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May 102018
Falling off ladder in Khumbu Icefall. courtesy of Bill Burke

All is well on Everest but communications on the Nepal side from base camp was disrupted when an early morning lightening storm took out part of the Wifi system. Updates are sporadic now. Teams are all over the region from base camp to Kathmandu to Shanghai!

Packing Up, Heading up and Waiting

MIlky Way from Everest Base Camp

Milky Way from Everest Base Camp. Courtesy of Alex Txikon

All eyes are on the rope fixing team on both sides. Everything is in position to begin the work but high winds continue to slam the peak above 8000 meters making it too dangerous for anyone to enter the death zone. High winds also hit EBC on the Nepal side over the last couple of days for those who are there. The forecast suggested it will calm around the 11th so any day now. Yes “there is a chance!”

Meanwhile some teams have taken this “touching grass” thing to an extreme with the fallback to lower altitude to rest up. Adventure Consultants said part of their reported that another team went all the way to Shanghai!! “Different teams have different approaches. Some choose to stay at Base Camp, others drop down the valley to Pheriche or Namche Bazaar. Others fly to Kathmandu, but this year’s prize goes to the team who have flown to Shanghai. If nothing else, the Shanghai Drop Back sounds exotic and far-flung.”

On the Tibet side, young Alyssa Azar is holding firm at base camp. She is the youngest female from Australia to summit from the Nepal side in 2016, now she wants to do the Tibet slopes to the summit. Her home team reports :

” We spoke to Alyssa last night. Not too much has been happening. They’ve been resting in Base Camp and just checking gear whilst allowing their bodies to recover. She’s feeling really good and is keen to get on the move again. They’re watching the weather patterns and working in with other teams to see how they can work their rotations in with each other. Base Camp weather has been good with some snow for the past few days. Higher up is still quite extreme winds and once those lift then she will start her summit bid. It will be any time in the next 4 or 5 days that the summit bid will start. Everything she has trained for and worked towards will come down to that one week of effort and hoping the weather holds out.”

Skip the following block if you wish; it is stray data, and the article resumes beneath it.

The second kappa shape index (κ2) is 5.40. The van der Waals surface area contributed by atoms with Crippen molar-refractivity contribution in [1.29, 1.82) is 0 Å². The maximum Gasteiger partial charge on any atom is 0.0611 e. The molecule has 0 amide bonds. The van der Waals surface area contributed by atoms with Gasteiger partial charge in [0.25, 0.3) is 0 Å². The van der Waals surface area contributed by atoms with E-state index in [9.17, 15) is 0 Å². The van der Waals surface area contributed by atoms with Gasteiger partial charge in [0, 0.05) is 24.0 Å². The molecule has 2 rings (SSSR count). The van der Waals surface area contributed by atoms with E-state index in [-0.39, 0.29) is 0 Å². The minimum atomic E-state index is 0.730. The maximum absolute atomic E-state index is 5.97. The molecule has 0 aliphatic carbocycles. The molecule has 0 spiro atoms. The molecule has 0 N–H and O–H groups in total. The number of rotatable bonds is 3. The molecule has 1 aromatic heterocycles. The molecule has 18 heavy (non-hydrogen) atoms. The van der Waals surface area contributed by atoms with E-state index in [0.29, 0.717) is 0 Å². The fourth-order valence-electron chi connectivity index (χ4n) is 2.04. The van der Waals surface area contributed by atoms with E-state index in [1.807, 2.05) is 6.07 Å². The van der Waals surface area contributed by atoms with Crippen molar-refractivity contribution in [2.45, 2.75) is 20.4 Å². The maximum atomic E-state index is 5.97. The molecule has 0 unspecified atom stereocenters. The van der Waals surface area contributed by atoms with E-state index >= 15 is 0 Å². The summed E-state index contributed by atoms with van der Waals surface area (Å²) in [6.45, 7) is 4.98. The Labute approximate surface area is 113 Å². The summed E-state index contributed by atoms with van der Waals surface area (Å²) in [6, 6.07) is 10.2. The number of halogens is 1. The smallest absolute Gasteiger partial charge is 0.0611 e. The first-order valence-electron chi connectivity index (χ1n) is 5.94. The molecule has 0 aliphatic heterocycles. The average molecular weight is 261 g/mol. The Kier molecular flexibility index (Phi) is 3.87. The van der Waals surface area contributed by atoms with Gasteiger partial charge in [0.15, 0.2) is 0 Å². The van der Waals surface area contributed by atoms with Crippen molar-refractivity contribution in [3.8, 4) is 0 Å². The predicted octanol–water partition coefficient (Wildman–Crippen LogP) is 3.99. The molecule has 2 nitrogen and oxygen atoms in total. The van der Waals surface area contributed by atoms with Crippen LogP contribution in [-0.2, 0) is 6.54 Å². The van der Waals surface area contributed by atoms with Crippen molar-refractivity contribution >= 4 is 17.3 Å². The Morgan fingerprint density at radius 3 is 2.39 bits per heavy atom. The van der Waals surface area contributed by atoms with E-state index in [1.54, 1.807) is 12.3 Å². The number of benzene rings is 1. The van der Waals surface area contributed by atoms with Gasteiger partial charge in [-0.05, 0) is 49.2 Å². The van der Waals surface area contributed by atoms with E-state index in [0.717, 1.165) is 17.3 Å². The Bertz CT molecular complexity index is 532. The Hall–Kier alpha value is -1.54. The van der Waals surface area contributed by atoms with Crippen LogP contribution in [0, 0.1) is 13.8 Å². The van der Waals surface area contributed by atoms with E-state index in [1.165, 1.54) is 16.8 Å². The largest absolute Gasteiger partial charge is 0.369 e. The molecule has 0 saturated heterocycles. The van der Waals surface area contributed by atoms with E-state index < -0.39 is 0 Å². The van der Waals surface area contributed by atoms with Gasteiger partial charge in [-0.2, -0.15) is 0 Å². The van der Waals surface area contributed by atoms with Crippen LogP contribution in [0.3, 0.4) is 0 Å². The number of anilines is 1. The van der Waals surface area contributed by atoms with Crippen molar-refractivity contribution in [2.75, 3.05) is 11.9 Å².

The speed team Furtenbach Adventures is planing on heading up soon “Whole Flash team arrived well at our ABC at 6400m today. We entered Tibet 5 days ago. We had an impressive thunderstorm last night with 10cm snow. Still windy up here but should calm down tomorrow.

Cho Oyu routeOther 8000ers in Motion

On Kanchenjunga, Chris Burke said “It looks like we may have a weather window for our summit push, so our Expedition Base team is getting ready to leave base camp tomorrow, 11th May, to head up the mountain.”

On Cho Oyu, 360 Expeditions at C1, 6100 meters suffering through lightening storms “We are at C1. 6500 m and have been for the last few days. The night before last our tents lit up as if a giant was welding just outside. Then an earsplitting thunderclap heralded an electrical storm which crept like a demented beast up and down the ridge on which we are camped.”